You had to know she wasn’t going away. You don’t put as much work into a passion — in this case coaching — just to simply walk away.
So when Ladreda Akins left Warner University as head coach in the spring, it was just a question of where and when she would show up again as she figured to have a number of coaching opportunities at the high school and college levels. Compiling a 313-99 record in 14 years of high school coaching, including three trips to the state tournament, will open a lot of doors.
Akins had opportunities, but instead she has decided to focus her coaching energies on teaching and developing players, rather than coaching a team. Still a teacher at Haines City High school, Akins has started her own company, Basketball Unlimited. She hosts camps and individual training sessions.
“I always wanted to build girls in Polk County all together because this is where I’m from,” Akins said. “Just giving kids knowledge of the game. Because it’s more than just having the kids do drills, but actually teaching the game of basketball because that’s lost with girls basketball.”
Akins said when she was at Haines City, she felt limited to just helping Haines City players because she didn’t want to people to think she was trying to recruit those players.
“Now that I’m by myself and with my own business, I’m not affiliated with any school or college, you have coaches outside of Polk County or within Polk County saying, ‘I’ll listen to her,’ or ‘I’ll help her out, I like what she’s trying to do.’?”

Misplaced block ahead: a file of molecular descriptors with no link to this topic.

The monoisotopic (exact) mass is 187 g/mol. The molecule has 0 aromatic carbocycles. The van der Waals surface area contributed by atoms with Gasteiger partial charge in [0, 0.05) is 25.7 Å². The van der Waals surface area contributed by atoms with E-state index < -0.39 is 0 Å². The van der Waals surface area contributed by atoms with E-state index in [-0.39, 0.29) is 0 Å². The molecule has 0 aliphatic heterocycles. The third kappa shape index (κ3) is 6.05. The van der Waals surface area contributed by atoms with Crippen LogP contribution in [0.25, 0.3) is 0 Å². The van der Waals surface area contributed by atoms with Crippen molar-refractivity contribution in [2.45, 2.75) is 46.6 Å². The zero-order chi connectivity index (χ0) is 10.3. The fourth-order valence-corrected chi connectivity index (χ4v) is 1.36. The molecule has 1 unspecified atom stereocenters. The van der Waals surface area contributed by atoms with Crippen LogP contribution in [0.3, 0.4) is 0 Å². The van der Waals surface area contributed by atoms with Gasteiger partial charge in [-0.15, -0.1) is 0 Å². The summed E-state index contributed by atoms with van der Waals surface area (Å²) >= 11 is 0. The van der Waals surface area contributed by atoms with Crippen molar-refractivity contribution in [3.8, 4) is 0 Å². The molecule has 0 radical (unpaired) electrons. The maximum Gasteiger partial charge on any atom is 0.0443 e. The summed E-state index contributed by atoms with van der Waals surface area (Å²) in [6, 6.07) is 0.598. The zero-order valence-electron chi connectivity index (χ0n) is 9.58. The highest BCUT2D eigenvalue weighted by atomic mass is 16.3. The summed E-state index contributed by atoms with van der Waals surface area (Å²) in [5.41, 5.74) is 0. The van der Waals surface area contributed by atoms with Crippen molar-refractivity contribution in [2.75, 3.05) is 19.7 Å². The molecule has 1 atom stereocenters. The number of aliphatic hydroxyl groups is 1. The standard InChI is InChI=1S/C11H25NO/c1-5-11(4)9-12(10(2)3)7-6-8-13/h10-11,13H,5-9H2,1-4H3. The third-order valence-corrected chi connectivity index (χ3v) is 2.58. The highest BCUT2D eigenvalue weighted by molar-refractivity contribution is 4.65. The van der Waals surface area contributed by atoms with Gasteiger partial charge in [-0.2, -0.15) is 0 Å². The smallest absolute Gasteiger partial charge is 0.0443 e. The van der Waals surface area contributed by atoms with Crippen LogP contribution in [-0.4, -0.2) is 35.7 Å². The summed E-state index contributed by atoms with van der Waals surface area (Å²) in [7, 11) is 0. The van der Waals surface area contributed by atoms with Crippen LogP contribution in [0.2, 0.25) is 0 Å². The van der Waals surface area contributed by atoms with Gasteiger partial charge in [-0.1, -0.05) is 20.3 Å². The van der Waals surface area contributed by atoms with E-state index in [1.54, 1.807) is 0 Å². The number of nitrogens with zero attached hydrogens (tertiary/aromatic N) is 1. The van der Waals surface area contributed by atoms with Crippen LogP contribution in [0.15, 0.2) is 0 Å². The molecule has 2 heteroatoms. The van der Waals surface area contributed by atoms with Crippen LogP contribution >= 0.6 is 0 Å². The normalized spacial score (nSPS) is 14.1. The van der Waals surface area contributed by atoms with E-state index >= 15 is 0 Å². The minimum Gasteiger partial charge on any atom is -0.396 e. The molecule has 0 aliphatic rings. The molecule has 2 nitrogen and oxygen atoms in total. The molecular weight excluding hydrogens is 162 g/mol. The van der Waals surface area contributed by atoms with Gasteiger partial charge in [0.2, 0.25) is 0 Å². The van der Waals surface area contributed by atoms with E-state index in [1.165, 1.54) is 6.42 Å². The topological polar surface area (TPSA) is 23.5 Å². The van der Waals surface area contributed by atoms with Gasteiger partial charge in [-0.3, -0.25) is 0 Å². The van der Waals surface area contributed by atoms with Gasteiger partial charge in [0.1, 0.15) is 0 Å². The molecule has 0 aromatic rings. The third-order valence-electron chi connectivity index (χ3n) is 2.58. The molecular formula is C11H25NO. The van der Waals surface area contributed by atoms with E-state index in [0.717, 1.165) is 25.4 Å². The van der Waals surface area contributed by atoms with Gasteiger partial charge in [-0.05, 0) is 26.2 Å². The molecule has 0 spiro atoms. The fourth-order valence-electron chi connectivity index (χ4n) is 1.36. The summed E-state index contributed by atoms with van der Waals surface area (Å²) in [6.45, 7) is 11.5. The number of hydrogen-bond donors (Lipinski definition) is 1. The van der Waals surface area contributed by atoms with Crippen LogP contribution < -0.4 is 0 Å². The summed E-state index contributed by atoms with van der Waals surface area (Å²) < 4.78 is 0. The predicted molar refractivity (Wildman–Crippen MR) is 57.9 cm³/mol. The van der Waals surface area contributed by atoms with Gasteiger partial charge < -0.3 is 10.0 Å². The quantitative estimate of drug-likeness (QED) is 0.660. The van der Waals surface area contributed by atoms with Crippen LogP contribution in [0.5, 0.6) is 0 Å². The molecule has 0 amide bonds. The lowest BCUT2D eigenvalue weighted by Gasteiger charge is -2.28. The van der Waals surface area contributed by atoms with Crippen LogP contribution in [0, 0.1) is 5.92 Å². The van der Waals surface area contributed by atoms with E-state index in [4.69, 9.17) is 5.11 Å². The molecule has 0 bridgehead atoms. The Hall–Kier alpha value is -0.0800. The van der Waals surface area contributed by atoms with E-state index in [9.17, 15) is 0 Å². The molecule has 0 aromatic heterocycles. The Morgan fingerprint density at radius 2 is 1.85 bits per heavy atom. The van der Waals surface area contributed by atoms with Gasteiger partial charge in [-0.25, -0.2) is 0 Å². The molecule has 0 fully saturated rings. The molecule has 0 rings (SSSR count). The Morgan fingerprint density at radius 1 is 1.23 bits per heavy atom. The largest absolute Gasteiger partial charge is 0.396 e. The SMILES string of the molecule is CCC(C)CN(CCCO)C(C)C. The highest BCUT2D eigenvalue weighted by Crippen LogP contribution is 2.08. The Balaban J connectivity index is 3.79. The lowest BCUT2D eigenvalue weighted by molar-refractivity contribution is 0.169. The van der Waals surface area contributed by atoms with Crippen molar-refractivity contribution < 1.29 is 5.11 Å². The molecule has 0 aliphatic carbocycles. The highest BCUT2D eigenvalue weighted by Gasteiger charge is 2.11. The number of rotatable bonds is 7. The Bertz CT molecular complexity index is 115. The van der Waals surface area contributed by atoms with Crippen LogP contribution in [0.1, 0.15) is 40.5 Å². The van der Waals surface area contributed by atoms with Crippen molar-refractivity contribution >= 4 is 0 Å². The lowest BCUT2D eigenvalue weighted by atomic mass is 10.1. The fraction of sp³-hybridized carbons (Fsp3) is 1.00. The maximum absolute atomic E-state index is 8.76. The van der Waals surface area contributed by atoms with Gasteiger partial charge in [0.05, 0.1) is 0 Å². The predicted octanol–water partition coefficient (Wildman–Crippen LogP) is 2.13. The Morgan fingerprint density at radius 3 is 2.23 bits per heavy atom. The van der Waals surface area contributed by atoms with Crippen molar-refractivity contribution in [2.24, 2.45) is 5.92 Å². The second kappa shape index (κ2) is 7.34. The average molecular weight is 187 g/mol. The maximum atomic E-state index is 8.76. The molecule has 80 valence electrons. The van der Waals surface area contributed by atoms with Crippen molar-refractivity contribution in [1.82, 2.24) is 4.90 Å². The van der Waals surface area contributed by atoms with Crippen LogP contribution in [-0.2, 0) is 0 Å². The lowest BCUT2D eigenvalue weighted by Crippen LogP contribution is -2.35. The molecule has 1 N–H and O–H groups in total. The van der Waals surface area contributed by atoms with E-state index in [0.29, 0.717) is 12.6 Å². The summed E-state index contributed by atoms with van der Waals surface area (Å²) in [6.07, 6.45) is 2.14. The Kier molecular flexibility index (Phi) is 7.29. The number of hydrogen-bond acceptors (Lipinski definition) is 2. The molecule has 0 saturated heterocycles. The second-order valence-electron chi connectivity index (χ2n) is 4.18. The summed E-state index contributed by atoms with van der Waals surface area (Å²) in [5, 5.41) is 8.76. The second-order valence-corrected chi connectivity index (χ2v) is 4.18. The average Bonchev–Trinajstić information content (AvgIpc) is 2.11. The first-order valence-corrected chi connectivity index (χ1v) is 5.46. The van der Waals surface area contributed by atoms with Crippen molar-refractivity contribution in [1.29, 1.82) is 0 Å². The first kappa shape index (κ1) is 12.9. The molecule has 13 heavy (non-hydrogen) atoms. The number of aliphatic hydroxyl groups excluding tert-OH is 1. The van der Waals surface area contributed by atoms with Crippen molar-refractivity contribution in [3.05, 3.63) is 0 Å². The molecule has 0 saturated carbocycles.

Akins had plenty of help at her first camp under the company banner last weekend at Kathleen High School. Among those helping her at the camp were Kathleen head coach Terrence Cobb, Haines City assistant Derrick Spillman, former Haines City player LaDerricka Spillman and former Lake Gibson stars Eunisha Proctor and Antonia Bennett. From outside Polk County was Ben Bromley, an AAU coach and an assistant coach at Seffner Armwood. There were about 20 players at the camp from the fourth through 12th grades, including Bromley’s 9-year-old, Keyara, who might have been the best player on court. She goes to school in Tampa.
Akins said she sets up the drills in her camp to help teach players what to do in game situations, part of her effort to teach the overall game of basketball. She said too many coaches focus on drills without giving players the understanding of what to do in game situations.
Akins, a 1989 graduate of Haines City and a 1993 graduate of Florida Southern, said she learned a lot about running camps by working at camps run by Florida Gators coach Amanda Butler.
Akins also credited former WNBA star Nadine Domond, who was just hired as coach at Grambling, and Kim Davis-Powell, who coaches Essence Girls Basketball AAU, with giving her the inspiration to start her business, giving her valuable advice and guidance.
Akins also remains active in AAU basketball as the director of Florida’s Finest. This past year, she left the coaching of the three Florida’s Finest teams to others and said like her camps, she wants to open up the teams to Polk County players beyond Haines City.
Akins hasn’t ruled out returning to coaching at the high school or college level and isn’t sure how long she’ll simply run camps and individual teaching sessions.
“It’s not like this is a job, a money-making job,” Akins said. “It’s something I really enjoy doing.”